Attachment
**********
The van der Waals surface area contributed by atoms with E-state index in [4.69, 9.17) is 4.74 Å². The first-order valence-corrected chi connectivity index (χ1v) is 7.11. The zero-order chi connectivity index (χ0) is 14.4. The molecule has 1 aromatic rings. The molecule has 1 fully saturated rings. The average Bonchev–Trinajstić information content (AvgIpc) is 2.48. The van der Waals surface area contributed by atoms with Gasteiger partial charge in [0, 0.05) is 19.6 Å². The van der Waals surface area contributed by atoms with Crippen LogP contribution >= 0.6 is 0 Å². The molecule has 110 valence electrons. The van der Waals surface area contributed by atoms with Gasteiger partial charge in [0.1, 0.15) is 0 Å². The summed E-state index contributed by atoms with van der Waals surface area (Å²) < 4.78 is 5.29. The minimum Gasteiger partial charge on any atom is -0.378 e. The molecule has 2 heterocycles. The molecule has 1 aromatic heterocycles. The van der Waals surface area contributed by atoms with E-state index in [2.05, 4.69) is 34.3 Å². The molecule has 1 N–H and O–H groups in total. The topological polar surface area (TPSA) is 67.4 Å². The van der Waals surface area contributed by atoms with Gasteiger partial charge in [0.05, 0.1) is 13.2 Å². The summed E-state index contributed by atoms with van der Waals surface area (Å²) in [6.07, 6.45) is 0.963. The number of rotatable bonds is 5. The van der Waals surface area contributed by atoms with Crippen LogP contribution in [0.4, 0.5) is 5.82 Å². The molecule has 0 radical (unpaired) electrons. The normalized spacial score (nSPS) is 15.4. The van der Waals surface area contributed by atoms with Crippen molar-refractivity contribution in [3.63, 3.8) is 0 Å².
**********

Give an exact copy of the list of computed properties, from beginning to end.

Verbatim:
The van der Waals surface area contributed by atoms with E-state index in [4.69, 9.17) is 4.74 Å². The first-order valence-corrected chi connectivity index (χ1v) is 7.11. The zero-order chi connectivity index (χ0) is 14.4. The molecule has 1 aromatic rings. The molecule has 1 fully saturated rings. The average Bonchev–Trinajstić information content (AvgIpc) is 2.48. The van der Waals surface area contributed by atoms with Gasteiger partial charge in [0, 0.05) is 19.6 Å². The van der Waals surface area contributed by atoms with Crippen LogP contribution >= 0.6 is 0 Å². The molecule has 110 valence electrons. The van der Waals surface area contributed by atoms with Gasteiger partial charge in [0.1, 0.15) is 0 Å². The summed E-state index contributed by atoms with van der Waals surface area (Å²) < 4.78 is 5.29. The minimum Gasteiger partial charge on any atom is -0.378 e. The molecule has 2 heterocycles. The molecule has 1 aromatic heterocycles. The van der Waals surface area contributed by atoms with E-state index in [2.05, 4.69) is 34.3 Å². The molecule has 1 N–H and O–H groups in total. The topological polar surface area (TPSA) is 67.4 Å². The van der Waals surface area contributed by atoms with Gasteiger partial charge in [0.05, 0.1) is 13.2 Å². The summed E-state index contributed by atoms with van der Waals surface area (Å²) in [6.07, 6.45) is 0.963. The number of rotatable bonds is 5. The van der Waals surface area contributed by atoms with Crippen LogP contribution in [0.4, 0.5) is 5.82 Å². The molecule has 0 radical (unpaired) electrons. The normalized spacial score (nSPS) is 15.4. The van der Waals surface area contributed by atoms with Crippen molar-refractivity contribution in [3.63, 3.8) is 0 Å².